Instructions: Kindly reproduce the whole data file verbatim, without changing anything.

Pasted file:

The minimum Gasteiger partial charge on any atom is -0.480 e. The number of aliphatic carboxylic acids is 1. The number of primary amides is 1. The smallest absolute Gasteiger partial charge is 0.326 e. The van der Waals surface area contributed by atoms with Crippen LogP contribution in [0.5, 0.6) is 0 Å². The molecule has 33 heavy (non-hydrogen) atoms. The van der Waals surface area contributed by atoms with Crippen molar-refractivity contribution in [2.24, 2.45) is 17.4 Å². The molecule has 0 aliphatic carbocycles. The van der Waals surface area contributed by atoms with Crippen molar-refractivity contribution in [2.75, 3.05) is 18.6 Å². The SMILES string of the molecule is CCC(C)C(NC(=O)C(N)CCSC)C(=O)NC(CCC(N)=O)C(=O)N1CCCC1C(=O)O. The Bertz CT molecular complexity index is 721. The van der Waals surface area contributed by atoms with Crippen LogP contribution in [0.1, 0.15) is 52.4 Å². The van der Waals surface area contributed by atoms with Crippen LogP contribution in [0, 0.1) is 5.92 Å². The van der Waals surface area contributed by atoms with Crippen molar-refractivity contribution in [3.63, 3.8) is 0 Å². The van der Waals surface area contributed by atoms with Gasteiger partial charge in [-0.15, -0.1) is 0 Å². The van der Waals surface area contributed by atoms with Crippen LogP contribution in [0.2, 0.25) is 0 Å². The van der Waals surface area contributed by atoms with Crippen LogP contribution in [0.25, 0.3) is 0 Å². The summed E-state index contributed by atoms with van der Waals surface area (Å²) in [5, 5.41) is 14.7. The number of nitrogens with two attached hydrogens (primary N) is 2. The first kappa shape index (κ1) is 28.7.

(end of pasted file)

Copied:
The minimum Gasteiger partial charge on any atom is -0.480 e. The number of aliphatic carboxylic acids is 1. The number of primary amides is 1. The smallest absolute Gasteiger partial charge is 0.326 e. The van der Waals surface area contributed by atoms with Crippen LogP contribution in [0.5, 0.6) is 0 Å². The molecule has 33 heavy (non-hydrogen) atoms. The van der Waals surface area contributed by atoms with Crippen molar-refractivity contribution in [2.24, 2.45) is 17.4 Å². The molecule has 0 aliphatic carbocycles. The van der Waals surface area contributed by atoms with Crippen molar-refractivity contribution in [2.75, 3.05) is 18.6 Å². The SMILES string of the molecule is CCC(C)C(NC(=O)C(N)CCSC)C(=O)NC(CCC(N)=O)C(=O)N1CCCC1C(=O)O. The Bertz CT molecular complexity index is 721. The van der Waals surface area contributed by atoms with Crippen LogP contribution in [0.1, 0.15) is 52.4 Å². The van der Waals surface area contributed by atoms with Crippen LogP contribution in [0, 0.1) is 5.92 Å². The van der Waals surface area contributed by atoms with Crippen molar-refractivity contribution in [3.63, 3.8) is 0 Å². The van der Waals surface area contributed by atoms with Gasteiger partial charge in [-0.15, -0.1) is 0 Å². The van der Waals surface area contributed by atoms with Crippen LogP contribution in [0.2, 0.25) is 0 Å². The van der Waals surface area contributed by atoms with Crippen LogP contribution in [0.25, 0.3) is 0 Å². The summed E-state index contributed by atoms with van der Waals surface area (Å²) in [5, 5.41) is 14.7. The number of nitrogens with two attached hydrogens (primary N) is 2. The first kappa shape index (κ1) is 28.7.